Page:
“How? What is politically correct about it?” She couldn’t answer and didn’t understand why I wanted to know. Trish never accepted the title ‘criminal’ it as her identity, it was attached to an act, it didn’t define her. She knew she was forgiven by God and prison was to be endured as a consequence of human judgment.
It was really painful to be separated from her family. She tried not to think about them too often. She wrote happy letters to the children encouraging them to be good for Daddy. They visited her at the minimum security facility. Her application for the Day Release program was not granted when she transferred to a maximum security unit.
Her imprisonment affected her children. Occasionally they still mention it. They each suffered and express their hurt differently. Fortunately her family helped them through this. When they mention it now, Trish reframes their memory in terms of the good that has come out of it. It opened a speaking ministry to her where she helps others. It showed them how much they love each other. Her missing them makes her try to be a better mother now she’s home. They have developed strong character traits from the adversity. They are thankful for the good things they have, they have compassion on the less fortunate and a sense of destiny to make the world a better place.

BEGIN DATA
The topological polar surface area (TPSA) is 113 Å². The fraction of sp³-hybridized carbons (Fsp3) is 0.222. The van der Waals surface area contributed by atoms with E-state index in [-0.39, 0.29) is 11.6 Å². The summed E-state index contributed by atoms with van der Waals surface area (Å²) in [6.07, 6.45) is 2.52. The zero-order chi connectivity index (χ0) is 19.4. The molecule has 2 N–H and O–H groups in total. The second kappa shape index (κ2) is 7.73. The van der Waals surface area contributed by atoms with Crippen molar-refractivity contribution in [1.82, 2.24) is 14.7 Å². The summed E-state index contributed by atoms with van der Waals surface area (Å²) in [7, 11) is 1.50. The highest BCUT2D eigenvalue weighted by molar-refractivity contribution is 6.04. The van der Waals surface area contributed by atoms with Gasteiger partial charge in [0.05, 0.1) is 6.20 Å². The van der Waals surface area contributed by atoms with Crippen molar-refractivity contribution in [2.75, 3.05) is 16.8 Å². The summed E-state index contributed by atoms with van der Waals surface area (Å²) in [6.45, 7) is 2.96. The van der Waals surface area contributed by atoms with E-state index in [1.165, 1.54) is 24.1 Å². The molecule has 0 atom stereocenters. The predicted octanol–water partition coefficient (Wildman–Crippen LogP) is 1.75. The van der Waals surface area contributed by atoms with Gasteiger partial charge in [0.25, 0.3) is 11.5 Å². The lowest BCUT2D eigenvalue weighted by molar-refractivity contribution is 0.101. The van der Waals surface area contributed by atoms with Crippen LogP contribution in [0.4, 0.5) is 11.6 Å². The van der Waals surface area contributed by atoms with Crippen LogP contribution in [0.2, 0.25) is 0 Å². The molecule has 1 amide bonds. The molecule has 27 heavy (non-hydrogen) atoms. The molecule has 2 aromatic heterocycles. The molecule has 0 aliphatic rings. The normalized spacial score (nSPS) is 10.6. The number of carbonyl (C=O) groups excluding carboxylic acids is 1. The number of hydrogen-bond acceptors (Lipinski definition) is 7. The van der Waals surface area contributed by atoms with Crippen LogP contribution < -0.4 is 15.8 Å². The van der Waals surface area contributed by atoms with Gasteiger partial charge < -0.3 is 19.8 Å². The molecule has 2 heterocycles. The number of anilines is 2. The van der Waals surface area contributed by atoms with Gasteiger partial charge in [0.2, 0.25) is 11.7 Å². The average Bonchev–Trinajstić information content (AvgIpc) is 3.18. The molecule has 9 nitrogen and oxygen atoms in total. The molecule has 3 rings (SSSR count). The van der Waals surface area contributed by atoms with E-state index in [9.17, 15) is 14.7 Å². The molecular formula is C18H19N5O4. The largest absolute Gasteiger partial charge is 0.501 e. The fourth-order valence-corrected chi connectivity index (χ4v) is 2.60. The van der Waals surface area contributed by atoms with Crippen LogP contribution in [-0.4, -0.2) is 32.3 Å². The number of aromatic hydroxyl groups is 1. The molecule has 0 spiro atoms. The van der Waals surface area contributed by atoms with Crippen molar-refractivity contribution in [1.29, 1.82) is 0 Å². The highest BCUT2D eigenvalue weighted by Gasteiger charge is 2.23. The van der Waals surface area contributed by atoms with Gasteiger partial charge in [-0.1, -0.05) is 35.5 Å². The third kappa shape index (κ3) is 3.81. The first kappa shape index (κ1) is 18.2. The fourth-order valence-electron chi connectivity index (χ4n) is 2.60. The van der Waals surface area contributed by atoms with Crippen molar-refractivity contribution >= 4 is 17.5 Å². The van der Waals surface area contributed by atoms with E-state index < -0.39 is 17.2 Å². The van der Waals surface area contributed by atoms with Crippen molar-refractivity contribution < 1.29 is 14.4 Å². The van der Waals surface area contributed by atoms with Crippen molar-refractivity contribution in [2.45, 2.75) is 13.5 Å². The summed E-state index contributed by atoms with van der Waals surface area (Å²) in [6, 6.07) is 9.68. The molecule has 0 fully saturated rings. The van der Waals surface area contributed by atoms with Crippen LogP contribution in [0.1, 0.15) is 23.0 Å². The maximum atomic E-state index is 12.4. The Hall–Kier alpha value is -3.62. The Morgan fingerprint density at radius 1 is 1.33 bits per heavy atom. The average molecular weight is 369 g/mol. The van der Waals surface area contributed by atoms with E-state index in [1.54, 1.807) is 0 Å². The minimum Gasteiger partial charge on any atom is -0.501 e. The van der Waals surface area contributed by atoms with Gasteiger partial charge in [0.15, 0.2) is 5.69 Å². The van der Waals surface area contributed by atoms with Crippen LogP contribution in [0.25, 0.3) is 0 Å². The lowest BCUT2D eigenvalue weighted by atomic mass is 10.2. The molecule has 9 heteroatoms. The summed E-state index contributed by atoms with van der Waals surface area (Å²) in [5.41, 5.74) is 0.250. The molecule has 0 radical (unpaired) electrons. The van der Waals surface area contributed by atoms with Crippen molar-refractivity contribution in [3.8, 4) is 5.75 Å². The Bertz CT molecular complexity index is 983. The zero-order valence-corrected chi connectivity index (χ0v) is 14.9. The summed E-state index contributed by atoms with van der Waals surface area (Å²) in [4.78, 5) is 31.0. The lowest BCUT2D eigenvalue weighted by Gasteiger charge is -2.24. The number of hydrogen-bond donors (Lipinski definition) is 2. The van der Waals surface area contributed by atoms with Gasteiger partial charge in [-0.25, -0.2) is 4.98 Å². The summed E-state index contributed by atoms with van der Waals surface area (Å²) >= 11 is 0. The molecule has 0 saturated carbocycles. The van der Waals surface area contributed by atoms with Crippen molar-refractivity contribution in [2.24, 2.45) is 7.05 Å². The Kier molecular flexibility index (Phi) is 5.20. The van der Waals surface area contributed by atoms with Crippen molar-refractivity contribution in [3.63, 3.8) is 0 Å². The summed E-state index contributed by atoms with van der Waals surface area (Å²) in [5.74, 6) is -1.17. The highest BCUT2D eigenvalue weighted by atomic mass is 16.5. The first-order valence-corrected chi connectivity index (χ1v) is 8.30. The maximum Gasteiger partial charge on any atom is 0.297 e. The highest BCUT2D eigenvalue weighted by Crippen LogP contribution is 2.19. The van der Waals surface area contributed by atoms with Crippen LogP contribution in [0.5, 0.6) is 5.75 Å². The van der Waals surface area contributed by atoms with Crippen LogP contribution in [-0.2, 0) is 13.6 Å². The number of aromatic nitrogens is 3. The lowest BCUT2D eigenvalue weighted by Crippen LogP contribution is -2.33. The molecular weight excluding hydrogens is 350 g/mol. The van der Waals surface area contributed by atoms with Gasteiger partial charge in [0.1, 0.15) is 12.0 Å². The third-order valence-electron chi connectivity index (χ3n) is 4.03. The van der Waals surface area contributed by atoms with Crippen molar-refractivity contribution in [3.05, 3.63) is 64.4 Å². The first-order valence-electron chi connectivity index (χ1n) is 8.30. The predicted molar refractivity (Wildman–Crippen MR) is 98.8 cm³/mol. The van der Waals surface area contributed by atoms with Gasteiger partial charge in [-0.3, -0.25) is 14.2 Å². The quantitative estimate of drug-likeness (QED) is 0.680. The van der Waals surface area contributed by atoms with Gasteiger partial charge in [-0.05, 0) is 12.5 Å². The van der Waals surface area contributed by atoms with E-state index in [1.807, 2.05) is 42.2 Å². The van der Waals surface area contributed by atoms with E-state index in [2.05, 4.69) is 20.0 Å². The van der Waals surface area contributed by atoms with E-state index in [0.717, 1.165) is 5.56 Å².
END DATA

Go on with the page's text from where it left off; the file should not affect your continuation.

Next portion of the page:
Many children of prisoners are hurt and angry and when they express these emotions inappropriately they are punished. They need help. They feel lost and abandoned. Sometimes those caring for them, abuse them, actually failing to address their emotional needs is a form of abuse. The needs of the children cannot be dismissed by the system. Their understandable resentment often causes more serious behavior problems in later life.
Referring to the regret and guilt at getting involved with a con man Trish said “This is hard to address because it was so painful.” Trish said, “I have tremendous regret. I broke the law. If I could change what I did, I would, regardless of the good that has come out of it. I wish I had never met him. However the wrong beliefs and assumptions I had as an investor meant that I would have made a bad investment choice eventually. Whether it was to fall for a con or make a legitimate loss wouldn’t make any difference.
“What kills me is that I thought I was being a generous person by sharing the opportunity, when that was an unwise thing to do. Investment is not for everyone. No matter what people say about being able to take a loss, many can’t, emotionally or financially. I could have handled losing my investment. It was the legal issues that ruined us financially.
“That the loss was the result of the fellow stealing from us was galling. I would have reported him had I suspected it. Then I would not have paid investors when I shouldn’t have and wouldn’t have gotten into trouble.